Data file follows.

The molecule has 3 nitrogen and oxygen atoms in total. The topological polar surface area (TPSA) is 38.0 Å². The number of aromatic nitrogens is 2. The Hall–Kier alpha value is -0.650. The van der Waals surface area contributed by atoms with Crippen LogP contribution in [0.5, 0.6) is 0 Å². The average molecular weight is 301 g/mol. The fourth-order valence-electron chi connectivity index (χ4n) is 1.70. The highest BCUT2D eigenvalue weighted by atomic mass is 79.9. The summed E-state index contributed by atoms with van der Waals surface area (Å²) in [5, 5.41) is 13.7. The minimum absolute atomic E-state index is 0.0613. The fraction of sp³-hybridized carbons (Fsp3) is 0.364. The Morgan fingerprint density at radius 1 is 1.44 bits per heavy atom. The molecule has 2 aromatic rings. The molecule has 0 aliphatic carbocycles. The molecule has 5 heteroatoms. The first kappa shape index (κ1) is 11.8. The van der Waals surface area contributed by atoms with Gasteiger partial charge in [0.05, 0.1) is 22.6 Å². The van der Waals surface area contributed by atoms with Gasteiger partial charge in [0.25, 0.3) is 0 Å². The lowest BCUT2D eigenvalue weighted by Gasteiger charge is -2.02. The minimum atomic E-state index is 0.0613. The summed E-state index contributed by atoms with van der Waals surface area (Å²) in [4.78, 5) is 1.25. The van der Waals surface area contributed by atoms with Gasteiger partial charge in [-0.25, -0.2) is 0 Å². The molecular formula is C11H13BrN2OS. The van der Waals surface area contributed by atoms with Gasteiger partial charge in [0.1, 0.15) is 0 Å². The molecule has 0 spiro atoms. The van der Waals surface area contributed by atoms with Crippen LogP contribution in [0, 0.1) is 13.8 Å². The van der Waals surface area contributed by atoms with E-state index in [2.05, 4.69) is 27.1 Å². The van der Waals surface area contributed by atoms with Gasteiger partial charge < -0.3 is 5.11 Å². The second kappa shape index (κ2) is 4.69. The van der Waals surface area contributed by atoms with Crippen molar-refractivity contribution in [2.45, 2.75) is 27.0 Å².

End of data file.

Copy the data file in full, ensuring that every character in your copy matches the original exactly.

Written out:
The molecule has 3 nitrogen and oxygen atoms in total. The topological polar surface area (TPSA) is 38.0 Å². The number of aromatic nitrogens is 2. The Hall–Kier alpha value is -0.650. The van der Waals surface area contributed by atoms with Crippen LogP contribution in [0.5, 0.6) is 0 Å². The average molecular weight is 301 g/mol. The fourth-order valence-electron chi connectivity index (χ4n) is 1.70. The highest BCUT2D eigenvalue weighted by atomic mass is 79.9. The summed E-state index contributed by atoms with van der Waals surface area (Å²) in [5, 5.41) is 13.7. The minimum absolute atomic E-state index is 0.0613. The fraction of sp³-hybridized carbons (Fsp3) is 0.364. The Morgan fingerprint density at radius 1 is 1.44 bits per heavy atom. The molecule has 2 aromatic rings. The molecule has 0 aliphatic carbocycles. The molecule has 5 heteroatoms. The first kappa shape index (κ1) is 11.8. The van der Waals surface area contributed by atoms with Gasteiger partial charge in [0.05, 0.1) is 22.6 Å². The van der Waals surface area contributed by atoms with Gasteiger partial charge in [0.25, 0.3) is 0 Å². The lowest BCUT2D eigenvalue weighted by Gasteiger charge is -2.02. The minimum atomic E-state index is 0.0613. The summed E-state index contributed by atoms with van der Waals surface area (Å²) in [4.78, 5) is 1.25. The van der Waals surface area contributed by atoms with Gasteiger partial charge in [-0.25, -0.2) is 0 Å². The molecular formula is C11H13BrN2OS. The van der Waals surface area contributed by atoms with Gasteiger partial charge in [0.1, 0.15) is 0 Å². The molecule has 0 spiro atoms. The van der Waals surface area contributed by atoms with Crippen LogP contribution in [0, 0.1) is 13.8 Å². The van der Waals surface area contributed by atoms with E-state index in [2.05, 4.69) is 27.1 Å². The van der Waals surface area contributed by atoms with Gasteiger partial charge < -0.3 is 5.11 Å². The second kappa shape index (κ2) is 4.69. The van der Waals surface area contributed by atoms with Crippen molar-refractivity contribution in [2.45, 2.75) is 27.0 Å².